For the first time in history, the US oil prices turned negative as the coronavirus pandemic halts economic activities. Prices of benchmark U.S. oil dipped negative last week, falling as low as minus $37.63 per barrel.
Why did the prices drop so low?
The price of crude oil is decided by a number of factors. The primary factor being the global demand and supply. Currently, there is a glut of oil in the market. From January 2020, countries began limiting travel and temporarily closing businesses to curb the coronavirus pandemic. This led to the beginning of the fall in demand for oil. The fall was worsened by excess supply. Russia and Saudi Arabia, two of the world’s largest producers of oil, flooded the market with crude oil before finalizing an agreement to cut production by 9.7 million barrels per day (bpd) for May and June.
The lack of storage facilities is another major challenge. On 20th April, the price of oil in the U.S. went into negative, meaning that sellers were willing to pay buyers money to take possession of oil that was supposed to exchange hands the next day. Oil price went as low as minus $37.63 a barrel.
What does negative price mean?
The supply of crude has been far above its global demand. Because of the oversupply, traders have run out of space to store the oil. Not everybody dealing in oil contracts has the infrastructure to pick it up or store it, leaving paper traders struggling to find buyers capable of storing oil. The negative price reflected traders’ willingness to pay others to take their oil contracts and figure out what to do with the product.
Are the prices expected to fall again?
The 9.7 million bpd cuts pledged by OPEC+ for May and June may not completely offset the fall in the global demand of crude oil. The International Energy Agency has estimated the fall in demand to reach 29 million bpd in April. Even if every producer in the OPEC+ group fully complies with their quotas it, will not be enough to prevent oil inventories in the U.S. and the world from overflowing within weeks.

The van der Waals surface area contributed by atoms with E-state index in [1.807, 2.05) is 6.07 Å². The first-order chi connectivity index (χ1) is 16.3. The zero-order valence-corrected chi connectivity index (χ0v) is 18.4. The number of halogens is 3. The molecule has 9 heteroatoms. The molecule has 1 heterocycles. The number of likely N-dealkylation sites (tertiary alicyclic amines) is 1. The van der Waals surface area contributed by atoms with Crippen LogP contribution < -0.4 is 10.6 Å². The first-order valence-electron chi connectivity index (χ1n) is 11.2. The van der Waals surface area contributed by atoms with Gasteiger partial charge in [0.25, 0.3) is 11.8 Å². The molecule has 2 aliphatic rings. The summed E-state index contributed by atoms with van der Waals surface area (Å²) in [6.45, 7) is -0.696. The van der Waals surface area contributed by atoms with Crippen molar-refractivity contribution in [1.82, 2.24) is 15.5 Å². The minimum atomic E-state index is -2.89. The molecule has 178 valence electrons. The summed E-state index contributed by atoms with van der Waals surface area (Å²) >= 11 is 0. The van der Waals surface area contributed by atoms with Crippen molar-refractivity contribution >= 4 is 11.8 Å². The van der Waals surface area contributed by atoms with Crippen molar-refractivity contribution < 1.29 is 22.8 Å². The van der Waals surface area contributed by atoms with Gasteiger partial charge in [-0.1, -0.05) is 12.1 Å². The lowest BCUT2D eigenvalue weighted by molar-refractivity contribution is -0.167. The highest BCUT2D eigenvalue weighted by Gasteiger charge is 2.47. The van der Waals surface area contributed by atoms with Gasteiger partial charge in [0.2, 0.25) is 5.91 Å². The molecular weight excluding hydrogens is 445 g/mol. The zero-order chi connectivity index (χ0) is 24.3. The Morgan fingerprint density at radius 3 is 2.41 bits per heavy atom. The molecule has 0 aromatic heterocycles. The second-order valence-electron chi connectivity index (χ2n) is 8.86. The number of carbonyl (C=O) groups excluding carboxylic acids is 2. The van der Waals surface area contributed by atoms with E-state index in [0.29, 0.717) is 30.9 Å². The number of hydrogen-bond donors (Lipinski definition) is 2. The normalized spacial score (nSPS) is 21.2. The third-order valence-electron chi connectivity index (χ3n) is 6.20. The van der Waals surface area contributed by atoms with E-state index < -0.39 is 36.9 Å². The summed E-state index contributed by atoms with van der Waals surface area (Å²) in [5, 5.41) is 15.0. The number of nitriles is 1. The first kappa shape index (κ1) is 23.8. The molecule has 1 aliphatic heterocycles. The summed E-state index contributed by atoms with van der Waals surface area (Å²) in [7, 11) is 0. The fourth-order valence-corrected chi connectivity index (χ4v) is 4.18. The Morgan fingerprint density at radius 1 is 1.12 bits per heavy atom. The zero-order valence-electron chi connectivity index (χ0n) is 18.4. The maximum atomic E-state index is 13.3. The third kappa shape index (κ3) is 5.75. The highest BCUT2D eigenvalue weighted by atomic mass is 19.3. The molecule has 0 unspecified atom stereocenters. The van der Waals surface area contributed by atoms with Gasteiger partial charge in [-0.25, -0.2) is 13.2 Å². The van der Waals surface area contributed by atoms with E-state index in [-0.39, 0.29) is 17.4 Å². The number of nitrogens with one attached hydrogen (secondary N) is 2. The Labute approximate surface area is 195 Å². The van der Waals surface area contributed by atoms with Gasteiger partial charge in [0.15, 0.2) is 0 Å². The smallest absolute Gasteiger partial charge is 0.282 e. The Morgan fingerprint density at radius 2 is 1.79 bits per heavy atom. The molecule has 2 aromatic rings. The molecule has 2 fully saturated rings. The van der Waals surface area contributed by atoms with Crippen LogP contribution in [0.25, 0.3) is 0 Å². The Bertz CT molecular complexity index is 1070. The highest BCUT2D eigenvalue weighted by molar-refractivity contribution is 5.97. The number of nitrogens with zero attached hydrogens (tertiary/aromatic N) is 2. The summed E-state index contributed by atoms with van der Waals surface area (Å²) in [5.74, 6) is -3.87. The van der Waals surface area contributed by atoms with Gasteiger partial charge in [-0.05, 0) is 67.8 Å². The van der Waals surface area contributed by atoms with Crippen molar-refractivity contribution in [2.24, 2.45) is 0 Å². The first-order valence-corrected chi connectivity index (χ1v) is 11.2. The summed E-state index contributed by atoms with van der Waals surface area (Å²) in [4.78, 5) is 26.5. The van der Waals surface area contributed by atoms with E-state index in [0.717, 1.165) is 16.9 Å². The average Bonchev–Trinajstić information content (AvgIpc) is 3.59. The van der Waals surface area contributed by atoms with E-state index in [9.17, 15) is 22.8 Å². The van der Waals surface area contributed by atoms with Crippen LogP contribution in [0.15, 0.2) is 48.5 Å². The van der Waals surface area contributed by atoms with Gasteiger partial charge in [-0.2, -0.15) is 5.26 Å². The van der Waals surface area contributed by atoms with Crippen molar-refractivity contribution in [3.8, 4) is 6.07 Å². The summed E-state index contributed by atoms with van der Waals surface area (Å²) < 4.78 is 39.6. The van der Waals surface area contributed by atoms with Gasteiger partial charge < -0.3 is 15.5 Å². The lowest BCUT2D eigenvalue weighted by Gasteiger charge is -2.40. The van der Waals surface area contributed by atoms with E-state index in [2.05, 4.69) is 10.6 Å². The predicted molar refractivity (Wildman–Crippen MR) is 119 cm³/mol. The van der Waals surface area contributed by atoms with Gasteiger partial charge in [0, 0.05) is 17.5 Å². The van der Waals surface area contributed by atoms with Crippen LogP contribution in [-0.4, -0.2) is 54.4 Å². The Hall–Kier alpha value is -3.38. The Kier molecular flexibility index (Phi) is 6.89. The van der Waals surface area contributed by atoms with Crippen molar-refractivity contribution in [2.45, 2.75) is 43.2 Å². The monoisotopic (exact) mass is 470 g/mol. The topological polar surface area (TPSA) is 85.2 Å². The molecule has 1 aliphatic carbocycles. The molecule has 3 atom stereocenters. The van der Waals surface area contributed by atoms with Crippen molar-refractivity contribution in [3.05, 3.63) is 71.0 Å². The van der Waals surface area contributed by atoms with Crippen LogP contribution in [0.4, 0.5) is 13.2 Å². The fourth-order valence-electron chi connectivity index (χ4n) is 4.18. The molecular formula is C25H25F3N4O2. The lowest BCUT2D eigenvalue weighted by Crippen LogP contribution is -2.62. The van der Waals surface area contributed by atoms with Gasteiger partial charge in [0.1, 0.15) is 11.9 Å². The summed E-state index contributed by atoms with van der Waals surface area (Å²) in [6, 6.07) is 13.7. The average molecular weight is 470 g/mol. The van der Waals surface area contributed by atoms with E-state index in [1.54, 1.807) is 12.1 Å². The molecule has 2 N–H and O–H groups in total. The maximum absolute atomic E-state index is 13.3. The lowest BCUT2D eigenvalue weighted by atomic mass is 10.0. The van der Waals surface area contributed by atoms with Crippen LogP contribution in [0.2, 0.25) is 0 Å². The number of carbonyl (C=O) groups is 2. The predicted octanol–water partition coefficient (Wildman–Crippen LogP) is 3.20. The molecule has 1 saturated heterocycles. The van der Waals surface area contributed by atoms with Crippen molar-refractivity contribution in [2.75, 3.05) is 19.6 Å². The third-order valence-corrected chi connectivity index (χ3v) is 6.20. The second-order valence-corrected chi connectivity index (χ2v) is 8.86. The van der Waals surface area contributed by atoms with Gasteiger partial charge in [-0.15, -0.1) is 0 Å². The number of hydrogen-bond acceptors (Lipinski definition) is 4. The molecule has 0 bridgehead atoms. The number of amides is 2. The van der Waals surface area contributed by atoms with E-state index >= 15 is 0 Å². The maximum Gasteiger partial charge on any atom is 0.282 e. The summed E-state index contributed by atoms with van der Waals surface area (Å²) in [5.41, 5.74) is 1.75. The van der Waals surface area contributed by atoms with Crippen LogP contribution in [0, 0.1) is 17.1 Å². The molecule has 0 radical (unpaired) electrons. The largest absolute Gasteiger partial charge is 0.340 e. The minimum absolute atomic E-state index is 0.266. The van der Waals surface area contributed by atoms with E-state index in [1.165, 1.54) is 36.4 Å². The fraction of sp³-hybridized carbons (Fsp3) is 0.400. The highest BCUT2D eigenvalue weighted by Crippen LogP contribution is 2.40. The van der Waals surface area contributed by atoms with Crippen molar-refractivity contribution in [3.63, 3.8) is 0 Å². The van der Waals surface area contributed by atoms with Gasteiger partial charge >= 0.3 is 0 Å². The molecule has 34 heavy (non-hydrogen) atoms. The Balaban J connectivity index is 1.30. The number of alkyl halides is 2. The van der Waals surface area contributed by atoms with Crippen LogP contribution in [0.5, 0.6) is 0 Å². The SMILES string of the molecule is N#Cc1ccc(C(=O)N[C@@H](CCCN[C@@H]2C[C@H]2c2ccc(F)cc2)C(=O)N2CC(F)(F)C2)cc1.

The price of June crude contracts is trading at around $20/bbl, however, we could see negative prices again since storage space is still limited.
Does the fall in crude oil prices imply cheaper petrol in India?
There are three major oil price benchmarks- Brent crude, West Texas Intermediate (WTI) and Middle East crude. Brent is the most widely used benchmark. Brent Oil Prices have collapsed around 60 per cent since the start of the year. India’s major imports are from OPEC which uses the Brent crude benchmark. On 22nd April, Brent crude prices fell to a historic low of $16 per barrel.
However, crude oil forms only a part of the overall prices of petrol and diesel in India. The price per litre includes a number of other costs, including refining, freight, logistics, etc. By far the biggest component of the per litre cost of petrol and diesel are taxes. Nearly 60% of the cost of petrol, and 50% of the cost of diesel are central and state taxes. These taxes have been increased over several years consistently with the fall in crude oil prices, such that the retail prices do not vary nearly as much as crude oil prices.
Further, the price of oil is usually measured in US Dollar. Therefore, the USD/INR exchange rate also plays a role. With India being an importer and the bill being in dollars, a weaker rupee may offset some of the gains from lower oil prices.